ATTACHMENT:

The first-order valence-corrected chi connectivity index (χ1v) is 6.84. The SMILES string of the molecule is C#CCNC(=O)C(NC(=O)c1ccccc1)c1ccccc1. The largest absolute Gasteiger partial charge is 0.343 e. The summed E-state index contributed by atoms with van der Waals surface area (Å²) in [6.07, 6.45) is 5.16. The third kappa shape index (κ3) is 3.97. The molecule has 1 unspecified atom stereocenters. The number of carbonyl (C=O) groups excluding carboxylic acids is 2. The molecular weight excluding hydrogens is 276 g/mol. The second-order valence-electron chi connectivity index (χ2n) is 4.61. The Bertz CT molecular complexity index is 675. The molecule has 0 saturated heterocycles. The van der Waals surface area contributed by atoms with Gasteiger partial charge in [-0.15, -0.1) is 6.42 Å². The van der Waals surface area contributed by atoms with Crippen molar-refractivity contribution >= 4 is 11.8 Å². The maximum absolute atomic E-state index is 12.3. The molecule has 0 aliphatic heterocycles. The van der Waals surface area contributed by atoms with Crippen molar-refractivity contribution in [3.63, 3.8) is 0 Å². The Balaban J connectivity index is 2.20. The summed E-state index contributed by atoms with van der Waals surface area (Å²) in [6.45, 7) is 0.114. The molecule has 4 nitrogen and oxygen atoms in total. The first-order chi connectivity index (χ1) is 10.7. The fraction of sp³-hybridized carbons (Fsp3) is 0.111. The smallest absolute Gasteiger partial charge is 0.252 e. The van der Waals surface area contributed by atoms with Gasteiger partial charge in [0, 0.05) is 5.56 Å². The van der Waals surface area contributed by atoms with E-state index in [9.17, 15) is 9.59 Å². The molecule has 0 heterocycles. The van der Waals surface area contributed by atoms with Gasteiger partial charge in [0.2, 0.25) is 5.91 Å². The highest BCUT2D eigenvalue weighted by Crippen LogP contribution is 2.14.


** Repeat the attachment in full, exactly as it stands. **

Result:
The first-order valence-corrected chi connectivity index (χ1v) is 6.84. The SMILES string of the molecule is C#CCNC(=O)C(NC(=O)c1ccccc1)c1ccccc1. The largest absolute Gasteiger partial charge is 0.343 e. The summed E-state index contributed by atoms with van der Waals surface area (Å²) in [6.07, 6.45) is 5.16. The third kappa shape index (κ3) is 3.97. The molecule has 1 unspecified atom stereocenters. The number of carbonyl (C=O) groups excluding carboxylic acids is 2. The molecular weight excluding hydrogens is 276 g/mol. The second-order valence-electron chi connectivity index (χ2n) is 4.61. The Bertz CT molecular complexity index is 675. The molecule has 0 saturated heterocycles. The van der Waals surface area contributed by atoms with Gasteiger partial charge in [-0.15, -0.1) is 6.42 Å². The van der Waals surface area contributed by atoms with Crippen molar-refractivity contribution >= 4 is 11.8 Å². The maximum absolute atomic E-state index is 12.3. The molecule has 0 aliphatic heterocycles. The van der Waals surface area contributed by atoms with Crippen molar-refractivity contribution in [3.63, 3.8) is 0 Å². The Balaban J connectivity index is 2.20. The summed E-state index contributed by atoms with van der Waals surface area (Å²) in [6.45, 7) is 0.114. The molecule has 4 nitrogen and oxygen atoms in total. The first-order chi connectivity index (χ1) is 10.7. The fraction of sp³-hybridized carbons (Fsp3) is 0.111. The smallest absolute Gasteiger partial charge is 0.252 e. The van der Waals surface area contributed by atoms with Gasteiger partial charge in [0, 0.05) is 5.56 Å². The van der Waals surface area contributed by atoms with E-state index in [9.17, 15) is 9.59 Å². The molecule has 0 heterocycles. The van der Waals surface area contributed by atoms with Gasteiger partial charge in [0.2, 0.25) is 5.91 Å². The highest BCUT2D eigenvalue weighted by Crippen LogP contribution is 2.14.